Friday, January 8, 2010


Title: Merciless

Series: Dominion Trilogy #3

Author: Robin Parrish

Genre: Adult Supernatural Suspense

Excerpt from Chapter 1 of Merciless:

Hand over hand, Oblivion climbed.

The total absence of light surrounding him did nothing to slow his progress, his fingernails digging like talons into the black rock below the Hollow, ensuring a steady hold.

This was a mechanical process for him, nothing more than a necessary step of his birth. He did not tire, he did not feel fatigue or shortness of breath. There was moisture of some kind upon his face, but it was not sweat. He did not sweat. A drop reached his tongue and tasted of iron and salt.

Blood. It was the blood of the sacrifice. Of course.

Hand over hand, he climbed. Ever upward.

Death has been released on the world, and the only ones strong enough to stop it are bound to it.

The Craft: Being fully absorbed in a story is one of my favorite feelings in the world. To transport to a world beyond my own, to watch time fly by at break-neck speed, to observe and participate in events through the eyes and deeds of another—this is what lends an almost magical quality to story. But as a book reviewer, my job is to keep my wits about me when reading, and when I read with these extra barriers in place, a story’s writing must catch me in a way that far too few novels I the CBA capture me.

The Dominion Trilogy has been one of those exceptions.

It has been over two years since I read the first two books in the trilogy (Relentless and Fearless were reviewed in July of 2007), but the time gap vanished within the first few pages of Merciless. Suddenly, the most pressing problem in the world belonged to Grant, Alex, and company and no more time could be wasted in finding a resolution.

So page after page flew by, earning this novel true page-turner status, a designation I for one do not hand out lightly. But Merciless combines characters we care about with stakes (what will be gained or lost) we worry about with an unpredictable plot that keeps us guessing until the end.

So while there may be some minor “flaws” in this story (e.g. clunky backstory/exposition, a rockier ending), the overall effect is one riveting story.

The Content: I knew, when I started Merciless, that the prose would be good. Anything less, especially after the previous two novels, would have been a major disappointment.

No, my greater concern was the content. The content was the reason I gave the previous two books “to be determined” ratings, and concerns about the content kept me from this third novel well over a year after its release.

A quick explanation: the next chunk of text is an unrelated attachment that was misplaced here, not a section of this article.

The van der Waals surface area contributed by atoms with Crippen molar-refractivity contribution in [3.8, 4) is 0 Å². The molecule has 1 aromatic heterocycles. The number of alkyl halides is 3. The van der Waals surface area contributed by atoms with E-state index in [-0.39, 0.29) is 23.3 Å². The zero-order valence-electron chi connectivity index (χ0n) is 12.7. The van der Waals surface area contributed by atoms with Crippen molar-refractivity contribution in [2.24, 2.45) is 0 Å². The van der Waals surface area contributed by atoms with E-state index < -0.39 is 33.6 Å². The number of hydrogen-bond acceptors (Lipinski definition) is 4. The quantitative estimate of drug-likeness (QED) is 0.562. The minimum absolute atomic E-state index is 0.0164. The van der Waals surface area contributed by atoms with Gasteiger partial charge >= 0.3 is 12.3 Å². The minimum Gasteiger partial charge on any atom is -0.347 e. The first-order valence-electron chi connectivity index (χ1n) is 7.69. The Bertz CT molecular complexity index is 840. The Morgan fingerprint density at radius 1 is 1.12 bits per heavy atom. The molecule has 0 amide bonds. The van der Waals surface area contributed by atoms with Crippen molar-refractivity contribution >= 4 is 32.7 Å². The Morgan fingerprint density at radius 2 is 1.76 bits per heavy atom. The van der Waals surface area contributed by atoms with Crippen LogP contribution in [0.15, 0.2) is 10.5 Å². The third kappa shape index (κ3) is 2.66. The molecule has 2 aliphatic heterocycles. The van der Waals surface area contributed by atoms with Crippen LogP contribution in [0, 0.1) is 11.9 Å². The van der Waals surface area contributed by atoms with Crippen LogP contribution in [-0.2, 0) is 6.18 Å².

So it is with great relief, I can say that many of my concerns have been alleviated.

My biggest uncertainty dealt with the balance between the reader’s desire to see the hero triumph and the necessity of evil to be defeated. I do not want to say too much here, for fear of spoiling the story, but I can say that Mr. Parrish resolves the seeming paradox, and with a couple good twists, spins the end of this series to the satisfaction of all.

I also mentioned in previous reviews my concern about an almost white magic quality/handling of the supernatural rings. I did not see this in Merciless, which brings me to conclude that as the true nature of these things came to light, such concerns dissipated. Here, the rings acted more like advanced technology—neutral power that can be used for good or evil overall.

Beyond that, concerns are pretty minor: Violence continues to be of a high and more graphic level. Story, by necessity, is quite dark, but the light does overcome in the end. A couple parts of the premise (e.g. the race of Cain) seems biblically unfounded, but play a minor role, primarily as an explanation for events that those who need such explanations to believe the plot.

The only over concerns deals with interactions of one certain character—I’ll call him Grant’s Double to preserve plot points. Grant’s Double sometimes seemed to act out of character and rang untrue with what he seemed to represent. However, such could be my perception and I would require further study before making further judgment.

Overall themes of the book include the power of sacrifice and love; the balance of free-will and sovereignty; and the difference between choice and control.

Summary: Merciless wraps up the Dominion Trilogy with a bang. Fast-paced with plenty of twist, it makes a great page-turning and suspenseful read. Although content gray areas (e.g. violence and darkness) means Merciless is definitely not for everyone—I would recommend that those under sixteen avoid it—many will find this a truly fantastic read, in every sense of the word.

Rating: Writing—5, Content—4, Overall—4.4 out of 5 stars

See the reviews for Relentless and Fearless, or buy the whole set from my Amazon-affliate story, Words of Whimsy.

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